Maybe hiking glaciers was in the stars for UO marine biology student Jenna Travers.
Spending part of her childhood in coastal Alaska, thanks to her father’s work in the U.S. Coast Guard, ignited a lifelong interest in glaciers and salmon. She spent three years each in Sitka and Juneau before relocating to Astoria.
Now her pursuit of a marine biology degree is getting a boost from a Goldwater Foundation scholarship, named for former U.S. Sen. Barry Goldwater of Arizona. The foundation awards undergraduate scholarships of up to $7,500 to sophomores and juniors who intend to pursue research careers in the natural sciences, mathematics or engineering.
This year’s 417 winners of the Goldwater scholarship came from a pool of 1,242 students who were nominated by 433 institutions.
Travers, a junior in the Clark Honors College, is looking at the nexus of climate change and how public policy shapes issues for salmon in the Pacific Northwest.
“I’m looking not only at how glacier retreat will affect salmon populations but also how both glacier retreat and the resulting salmon declines will impact communities that rely on these resources,” said Travers, who graduates in 2023.
“My thesis, which I’m defending this month, focuses on the science communication of this issue,” she said. “So I’m looking at how the overlapping climate issues of glacier retreat and salmon decline are framed by different stakeholders and how that might affect public perceptions of the issues, reactions to policy and willingness to partake in climate action.”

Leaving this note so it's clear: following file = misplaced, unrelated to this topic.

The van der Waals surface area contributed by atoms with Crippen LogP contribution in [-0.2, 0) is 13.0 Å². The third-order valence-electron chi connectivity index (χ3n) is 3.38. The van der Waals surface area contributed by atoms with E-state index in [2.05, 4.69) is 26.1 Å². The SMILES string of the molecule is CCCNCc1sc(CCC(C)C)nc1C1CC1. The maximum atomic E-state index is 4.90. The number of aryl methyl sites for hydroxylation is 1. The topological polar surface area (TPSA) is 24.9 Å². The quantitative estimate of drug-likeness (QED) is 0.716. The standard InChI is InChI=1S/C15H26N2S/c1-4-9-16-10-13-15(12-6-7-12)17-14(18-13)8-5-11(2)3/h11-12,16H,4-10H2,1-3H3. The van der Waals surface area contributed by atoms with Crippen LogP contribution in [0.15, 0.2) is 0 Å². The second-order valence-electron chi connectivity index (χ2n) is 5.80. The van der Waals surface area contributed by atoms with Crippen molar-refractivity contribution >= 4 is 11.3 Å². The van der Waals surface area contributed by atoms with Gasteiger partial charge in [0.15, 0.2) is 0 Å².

When she first got to the UO, Travers thought she’d go into environmental law. But she soon realized that she wanted to work on marine biology research to shape law and policy rather than becoming an environmental attorney.
“I really missed my STEM classes from high school, so I switched majors to marine biology and added a legal studies minor,” she said. “Without strong environmental policies like NEPA (the National Environmental Policy Act) and the Clean Air and Clean Water Acts, the courts would be completely unable to address environmental issues.”
The marine biology major also is pursuing three minors, in legal studies, science communication and geography. That kind of cross-disciplinary work is supported by the Environment Initiative, an effort to encourage experiential learning and research in multiple departments and colleges to find solutions to climate change and environmental issues.
“Coming from Astoria and growing up in fishing towns in Alaska, I really want to work on fisheries and salmon management and restoration, so that’s my goal for the future,” Travers said. “Many populations in the Pacific Northwest are in crisis, facing extinction, and salmon are incredibly vital to the economy, ecosystems and culture of the region.”
She hopes the science communication minor will help her create more community-focused management strategies that include stakeholders in conservation plans that work for everyone.
Travers is gearing up for a summer of hiking glaciers in the North Cascades as part of her studies with the UO’s Glacier Lab. The lab is a diverse group of graduate and undergraduate students researching the societal aspects of glaciers, icebergs and snow worldwide.
This will be Travers’ first chance to get out on glaciers, which was previously stalled because of COVID-19.
“I’m going to do field work this summer and get to not only hike on glaciers but also measure their retreat and other characteristics about them, so I’m really excited for that,” she said.